Amazon has bought nine launches from the joint venture between Boeing and Lockheed Martin ULA to send satellites for its Kuiper project that broadcasts the Internet to space, marking the first launch agreement for the e-commerce giant. Amazon declined to say how many satellites each launch carries.
The company plans to build a so-called constellation of 3,236 satellites in space to bring the Internet to rural areas of the world that have little or no connectivity. The constellation also represents a major infrastructure boost for its giant AWS cloud computing platform.
Details about the network have been scarce since the Federal Communications Commission approved the launch of the satellite network in July 2020. Amazon is also facing stiff competition from the companies OneWeb and SpaceX, which are deploying broadband internet networks in low Earth orbit.
The Federal Communications Commission is asking Amazon to launch at least half of its Kuiper network - roughly 1,618 satellites - by July 2026. The Atlas V missile missions help Amazon achieve this goal, but the company can use other missiles as well.
SpaceX, which is far ahead of Amazon with its own Internet constellation, is using its Falcon 9 rocket to carry 1,355 satellites out of its 12,000 satellites for its Starlink network so far. OneWeb has launched 146 satellites from nearly 650 satellites planned for its network, and another company, Telesat, plans to launch 300 satellites.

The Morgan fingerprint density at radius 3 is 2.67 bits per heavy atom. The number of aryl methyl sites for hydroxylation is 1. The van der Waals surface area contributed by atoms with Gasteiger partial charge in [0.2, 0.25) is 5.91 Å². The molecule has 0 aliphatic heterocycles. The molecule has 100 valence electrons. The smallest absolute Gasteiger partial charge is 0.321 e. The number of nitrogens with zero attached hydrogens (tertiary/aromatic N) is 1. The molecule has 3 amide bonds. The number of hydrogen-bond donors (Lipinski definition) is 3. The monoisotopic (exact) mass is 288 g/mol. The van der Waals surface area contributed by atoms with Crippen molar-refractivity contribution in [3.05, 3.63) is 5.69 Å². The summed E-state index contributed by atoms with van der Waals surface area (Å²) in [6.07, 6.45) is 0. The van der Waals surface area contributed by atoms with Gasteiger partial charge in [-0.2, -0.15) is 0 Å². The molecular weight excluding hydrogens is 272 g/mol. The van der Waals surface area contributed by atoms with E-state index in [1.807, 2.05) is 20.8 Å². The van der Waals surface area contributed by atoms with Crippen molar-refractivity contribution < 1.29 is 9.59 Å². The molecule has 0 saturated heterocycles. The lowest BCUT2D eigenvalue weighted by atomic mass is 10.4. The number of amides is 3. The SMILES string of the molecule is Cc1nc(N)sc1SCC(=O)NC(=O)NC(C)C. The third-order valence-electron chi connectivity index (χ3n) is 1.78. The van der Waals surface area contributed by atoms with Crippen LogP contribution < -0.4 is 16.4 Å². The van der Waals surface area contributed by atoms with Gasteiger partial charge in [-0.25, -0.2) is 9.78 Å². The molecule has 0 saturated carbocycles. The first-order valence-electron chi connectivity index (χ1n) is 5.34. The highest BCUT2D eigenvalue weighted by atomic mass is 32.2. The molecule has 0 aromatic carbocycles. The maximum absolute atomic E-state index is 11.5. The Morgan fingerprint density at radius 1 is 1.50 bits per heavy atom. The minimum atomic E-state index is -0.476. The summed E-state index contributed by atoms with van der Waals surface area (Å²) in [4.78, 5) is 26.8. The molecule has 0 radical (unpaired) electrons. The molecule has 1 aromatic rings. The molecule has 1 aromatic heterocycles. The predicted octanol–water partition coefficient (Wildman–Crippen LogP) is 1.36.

Amazon vice president of technology for Project Kuiper said,the satellites of the project are designed to accommodate different types of missiles, but the ULA deal provides us with a reliable missile to launch Kuiper satellites for the first time.
Kuiper satellites orbit the Earth at altitudes ranging from 590 to 630 km.
Amazon says that Kuiper prototypes have demonstrated speeds of up to 400 Mbps, and performance continues to improve in the future. And last year, the company revealed designs for the antennas customers are using to take advantage of Internet Kuiper. These antennas can also communicate with other satellites in geostationary orbits or deeper orbits at least 22,000 miles away.
Amazon has pledged to invest $ 10 billion in the Kuiper project, and it has more than 500 people working on it, and its team is focused on creating new technology to make broadband affordable and affordable. Low Earth Orbit, where all of these companies' internet satellites are in operation, has become congested as SpaceX advances in deploying Starlink satellites.